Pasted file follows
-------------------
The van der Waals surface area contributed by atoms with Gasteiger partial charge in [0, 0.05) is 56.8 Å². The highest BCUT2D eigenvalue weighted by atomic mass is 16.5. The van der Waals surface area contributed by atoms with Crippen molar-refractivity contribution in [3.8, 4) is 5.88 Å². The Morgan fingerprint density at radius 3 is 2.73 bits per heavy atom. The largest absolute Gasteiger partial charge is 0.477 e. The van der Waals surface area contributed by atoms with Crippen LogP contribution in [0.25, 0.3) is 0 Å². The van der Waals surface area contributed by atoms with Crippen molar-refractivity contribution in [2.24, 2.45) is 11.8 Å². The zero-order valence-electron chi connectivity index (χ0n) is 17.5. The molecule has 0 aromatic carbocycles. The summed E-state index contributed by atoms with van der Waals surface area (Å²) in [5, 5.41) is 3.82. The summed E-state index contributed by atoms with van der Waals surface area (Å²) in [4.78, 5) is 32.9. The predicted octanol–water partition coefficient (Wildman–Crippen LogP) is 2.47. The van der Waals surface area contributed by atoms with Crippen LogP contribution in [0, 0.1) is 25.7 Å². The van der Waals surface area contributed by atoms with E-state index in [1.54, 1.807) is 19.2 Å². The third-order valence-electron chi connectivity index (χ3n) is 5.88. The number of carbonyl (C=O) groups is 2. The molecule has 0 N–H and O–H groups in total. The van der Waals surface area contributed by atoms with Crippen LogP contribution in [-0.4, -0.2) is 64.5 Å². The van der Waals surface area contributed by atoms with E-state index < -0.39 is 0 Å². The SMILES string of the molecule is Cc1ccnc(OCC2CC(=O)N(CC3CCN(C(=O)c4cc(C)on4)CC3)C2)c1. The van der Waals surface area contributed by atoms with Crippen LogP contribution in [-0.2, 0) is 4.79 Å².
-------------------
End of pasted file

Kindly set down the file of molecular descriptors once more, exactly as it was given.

The van der Waals surface area contributed by atoms with Gasteiger partial charge in [0, 0.05) is 56.8 Å². The highest BCUT2D eigenvalue weighted by atomic mass is 16.5. The van der Waals surface area contributed by atoms with Crippen molar-refractivity contribution in [3.8, 4) is 5.88 Å². The Morgan fingerprint density at radius 3 is 2.73 bits per heavy atom. The largest absolute Gasteiger partial charge is 0.477 e. The van der Waals surface area contributed by atoms with Crippen LogP contribution in [0.25, 0.3) is 0 Å². The van der Waals surface area contributed by atoms with Crippen molar-refractivity contribution in [2.24, 2.45) is 11.8 Å². The zero-order valence-electron chi connectivity index (χ0n) is 17.5. The molecule has 0 aromatic carbocycles. The summed E-state index contributed by atoms with van der Waals surface area (Å²) in [5, 5.41) is 3.82. The summed E-state index contributed by atoms with van der Waals surface area (Å²) in [4.78, 5) is 32.9. The predicted octanol–water partition coefficient (Wildman–Crippen LogP) is 2.47. The van der Waals surface area contributed by atoms with Crippen LogP contribution in [0, 0.1) is 25.7 Å². The van der Waals surface area contributed by atoms with E-state index in [1.54, 1.807) is 19.2 Å². The third-order valence-electron chi connectivity index (χ3n) is 5.88. The number of carbonyl (C=O) groups is 2. The molecule has 0 N–H and O–H groups in total. The van der Waals surface area contributed by atoms with Crippen LogP contribution in [-0.4, -0.2) is 64.5 Å². The van der Waals surface area contributed by atoms with E-state index < -0.39 is 0 Å². The SMILES string of the molecule is Cc1ccnc(OCC2CC(=O)N(CC3CCN(C(=O)c4cc(C)on4)CC3)C2)c1. The van der Waals surface area contributed by atoms with Crippen LogP contribution in [-0.2, 0) is 4.79 Å².